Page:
Practices will need to make adjustments so they can deliver these services while managing the disruption affecting working arrangements for staff and premises.

Will PCNs lose income too?

Primary care networks (PCNs) and their member practices may miss out on funding for additional roles where recruitment of, for example, clinical pharmacists has not been possible. It is likely that many PCNs will be in this position. 

Where a GP PCN clinical director supporting the frontline COVID-19 response has delegated their work to a non-GP support then funding for both the clinical director and the manager will need to be found.

Will there be any additional or unexpected expenses?

In the short term we are seeing practices incurring additional costs relating to GP locum and staff cover for those who are on sick leave or are at home self-isolating.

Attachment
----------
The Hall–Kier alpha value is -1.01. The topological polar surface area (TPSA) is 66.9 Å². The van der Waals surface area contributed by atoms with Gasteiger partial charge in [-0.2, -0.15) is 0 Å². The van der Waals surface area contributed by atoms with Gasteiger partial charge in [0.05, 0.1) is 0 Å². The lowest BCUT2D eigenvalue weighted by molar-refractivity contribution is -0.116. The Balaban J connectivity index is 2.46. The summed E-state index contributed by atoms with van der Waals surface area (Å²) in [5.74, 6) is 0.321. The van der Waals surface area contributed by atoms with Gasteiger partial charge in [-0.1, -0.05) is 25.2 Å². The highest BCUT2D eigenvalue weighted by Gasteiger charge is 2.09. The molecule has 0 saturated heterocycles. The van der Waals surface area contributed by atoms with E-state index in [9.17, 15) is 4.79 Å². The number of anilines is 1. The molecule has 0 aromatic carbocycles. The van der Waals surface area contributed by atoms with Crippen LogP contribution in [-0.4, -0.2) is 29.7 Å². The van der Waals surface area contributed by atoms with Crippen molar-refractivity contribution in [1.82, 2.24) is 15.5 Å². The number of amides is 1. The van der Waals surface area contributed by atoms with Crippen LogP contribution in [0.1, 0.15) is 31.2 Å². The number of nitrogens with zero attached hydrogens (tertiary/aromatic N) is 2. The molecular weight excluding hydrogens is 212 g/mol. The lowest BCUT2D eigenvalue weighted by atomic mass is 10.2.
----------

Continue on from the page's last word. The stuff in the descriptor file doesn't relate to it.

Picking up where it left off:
Practices can usually make claims for locum costs in line with the Statement of Financial Entitlements (SFE) rates for cover for GPs who are on sick leave. However, at the time of writing NHS E/I has not announced any additional funding to enable practices to make claims for the cover needed for GPs or other staff members who are self-isolating/shielding but who are not sick. 

CCGs have been instructed to provide and deliver additional laptops and associated equipment for practice staff working remotely, following an assessment of regional requirements. Approved video consultation services are to be centrally funded.3However, it is possible practices may incur additional expenses – for example, to set up video meeting options – and it is unclear if existing IT reimbursement will cover these costs.

Some practices are outsourcing elements of their internal financial management to their accountants, for example payroll and bookkeeping, management accounts and reports for lenders to enable them to continue to meet existing financial obligations.